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US talks tough on 'unpatriotic' tax inversion deals

Treasury looks to 'meaningfully reduce' tax benefits of such manoeuvres

The lengthening list of tax inversion deals involving US pharmaceutical companies could be cut short if the US administration has its way.

The rhetoric coming out of the White House and Treasury Department has become increasingly combative in the last couple of weeks, as more and more US companies announce plans to acquire companies overseas in order to shift their domiciles and sidestep high US corporation tax rates.

Congress is at a stalemate on a Budget measure, tabled two years ago, that includes an anti-inversion provision. So President Obama wants the Treasury to deploy any measures it can in the near term - short of new legislation - to close the loophole and do away with the financial incentive behind the deals.

Obama recently accused companies domiciling elsewhere to get out of paying taxes, despite keeping most of their business in the US, of "economic unpatriotism" and "renouncing their citizenship."

Last week, Treasury Secretary Jacob Lew said inversions "had accelerated in recent months" and stressed that while tax reforms were urgently needed to make the US more competitive with other countries around the world "we must confront this problem now, before our tax base is so eroded as to damage the prospects of comprehensive reform".

The ultimate aim is to enact legislation that would prevent companies from changing their tax domicile unless overseas shareholders hold more than 50 per cent ownership of the company. At the moment, the threshold is 20 per cent, said Lew, who wants the measure to be deployed retroactively to early May 2014.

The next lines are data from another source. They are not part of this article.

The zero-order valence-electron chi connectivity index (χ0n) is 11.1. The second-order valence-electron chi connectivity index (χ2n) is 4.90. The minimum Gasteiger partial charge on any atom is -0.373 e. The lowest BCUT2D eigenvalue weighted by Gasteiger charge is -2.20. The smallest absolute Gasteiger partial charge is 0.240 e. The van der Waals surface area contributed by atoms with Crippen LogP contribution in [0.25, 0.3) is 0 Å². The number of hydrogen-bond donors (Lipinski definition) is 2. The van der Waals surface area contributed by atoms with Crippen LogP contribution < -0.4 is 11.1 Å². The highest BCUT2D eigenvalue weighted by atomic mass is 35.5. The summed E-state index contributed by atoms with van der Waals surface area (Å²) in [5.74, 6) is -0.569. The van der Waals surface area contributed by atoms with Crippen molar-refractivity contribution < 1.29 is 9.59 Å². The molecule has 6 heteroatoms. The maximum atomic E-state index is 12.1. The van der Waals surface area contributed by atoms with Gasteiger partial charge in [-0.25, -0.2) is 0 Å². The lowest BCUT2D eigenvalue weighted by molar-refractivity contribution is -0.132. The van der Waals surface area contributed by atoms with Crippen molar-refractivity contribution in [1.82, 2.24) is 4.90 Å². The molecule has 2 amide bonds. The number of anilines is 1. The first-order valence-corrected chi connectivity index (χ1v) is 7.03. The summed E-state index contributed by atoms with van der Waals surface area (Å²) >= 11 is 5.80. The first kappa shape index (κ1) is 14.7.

More immediately however, the Treasury is looking at measures which would "limit the ability of companies to engage in inversions, as well as approaches that could meaningfully reduce the tax benefits after inversions take place", according to a just-released statement, which for the first time suggests swifter action may be possible.

At the moment the nature of those measures is vague and there is considerable debate on whether the objectives are achievable legally.

Nevertheless, the growing political pressure comes at an uncomfortable time for AbbVie, which is racing to finalise its £32bn takeover agreement for Shire, the largest tax inversion deal involving a pharma company to date. The two firms have repeatedly indicated the deal will cut AbbVie's corporation tax rate to 13 per cent by 2016, from a level of around 22 per cent at the moment.

Inversion was also a driver for Pfizer's £69bn attempt on AstraZeneca (AZ) which was abandoned in May after the deadline for a formal offer expired under UK takeover rules - but it could still be revived in November.

AZ chief executive Pascal Soriot insisted at the time that political unrest over inversion deals introduced a major risk for the takeover, but Pfizer's CEO Ian Read appears unrepentant on the issue, telling the Financial Times a few days ago that the company would continue to pursue inversion deals while it is still legal to do so.

Tax reductions are also being proffered as an incentive for shareholders in Valeant's hostile bid for Allergan and Mylan's $5.3bn agreement to buy Abbott's non-US generics assets, but these latest transactions are only the latest in a series of inversion deals in recent years that on average have reduced company tax rates from 25-30 per cent to 15-20 per cent.

Companies such as Actavis, Alkermes, Medtronic, Endo, Perrigo, Jazz and Forest Labs have all cited tax reductions as a feature of acquisitions in recent years, and Congress has said it is aware of more than 50 such deals across all industrial sectors.

Article by
Phil Taylor

7th August 2014

From: Regulatory



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